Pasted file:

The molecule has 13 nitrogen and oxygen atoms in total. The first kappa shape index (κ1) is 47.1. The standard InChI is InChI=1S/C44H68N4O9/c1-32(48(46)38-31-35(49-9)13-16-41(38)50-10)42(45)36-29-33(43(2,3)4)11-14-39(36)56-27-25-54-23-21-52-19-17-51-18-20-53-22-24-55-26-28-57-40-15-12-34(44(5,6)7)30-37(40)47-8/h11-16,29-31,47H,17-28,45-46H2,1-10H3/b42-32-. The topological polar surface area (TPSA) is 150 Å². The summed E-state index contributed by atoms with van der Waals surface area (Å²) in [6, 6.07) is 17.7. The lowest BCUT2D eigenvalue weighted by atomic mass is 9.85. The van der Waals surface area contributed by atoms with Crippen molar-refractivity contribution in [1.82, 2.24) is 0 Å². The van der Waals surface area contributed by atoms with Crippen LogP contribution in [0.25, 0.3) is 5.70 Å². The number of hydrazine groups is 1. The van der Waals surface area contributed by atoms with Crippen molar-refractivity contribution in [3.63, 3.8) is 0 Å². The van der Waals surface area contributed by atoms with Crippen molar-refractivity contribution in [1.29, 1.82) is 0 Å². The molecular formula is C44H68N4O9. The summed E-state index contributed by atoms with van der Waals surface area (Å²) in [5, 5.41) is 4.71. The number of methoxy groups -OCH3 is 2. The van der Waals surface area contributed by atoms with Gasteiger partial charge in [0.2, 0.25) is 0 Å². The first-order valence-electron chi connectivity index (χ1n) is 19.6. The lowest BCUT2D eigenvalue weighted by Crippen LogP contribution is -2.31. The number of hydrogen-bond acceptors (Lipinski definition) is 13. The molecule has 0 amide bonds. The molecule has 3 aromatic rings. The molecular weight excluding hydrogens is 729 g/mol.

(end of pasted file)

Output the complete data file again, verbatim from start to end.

The molecule has 13 nitrogen and oxygen atoms in total. The first kappa shape index (κ1) is 47.1. The standard InChI is InChI=1S/C44H68N4O9/c1-32(48(46)38-31-35(49-9)13-16-41(38)50-10)42(45)36-29-33(43(2,3)4)11-14-39(36)56-27-25-54-23-21-52-19-17-51-18-20-53-22-24-55-26-28-57-40-15-12-34(44(5,6)7)30-37(40)47-8/h11-16,29-31,47H,17-28,45-46H2,1-10H3/b42-32-. The topological polar surface area (TPSA) is 150 Å². The summed E-state index contributed by atoms with van der Waals surface area (Å²) in [6, 6.07) is 17.7. The lowest BCUT2D eigenvalue weighted by atomic mass is 9.85. The van der Waals surface area contributed by atoms with Crippen molar-refractivity contribution in [1.82, 2.24) is 0 Å². The van der Waals surface area contributed by atoms with Crippen LogP contribution in [0.25, 0.3) is 5.70 Å². The number of hydrazine groups is 1. The van der Waals surface area contributed by atoms with Crippen molar-refractivity contribution in [3.63, 3.8) is 0 Å². The van der Waals surface area contributed by atoms with Crippen molar-refractivity contribution in [1.29, 1.82) is 0 Å². The molecular formula is C44H68N4O9. The summed E-state index contributed by atoms with van der Waals surface area (Å²) in [5, 5.41) is 4.71. The number of methoxy groups -OCH3 is 2. The van der Waals surface area contributed by atoms with Gasteiger partial charge in [0.2, 0.25) is 0 Å². The first-order valence-electron chi connectivity index (χ1n) is 19.6. The lowest BCUT2D eigenvalue weighted by Crippen LogP contribution is -2.31. The number of hydrogen-bond acceptors (Lipinski definition) is 13. The molecule has 0 amide bonds. The molecule has 3 aromatic rings. The molecular weight excluding hydrogens is 729 g/mol.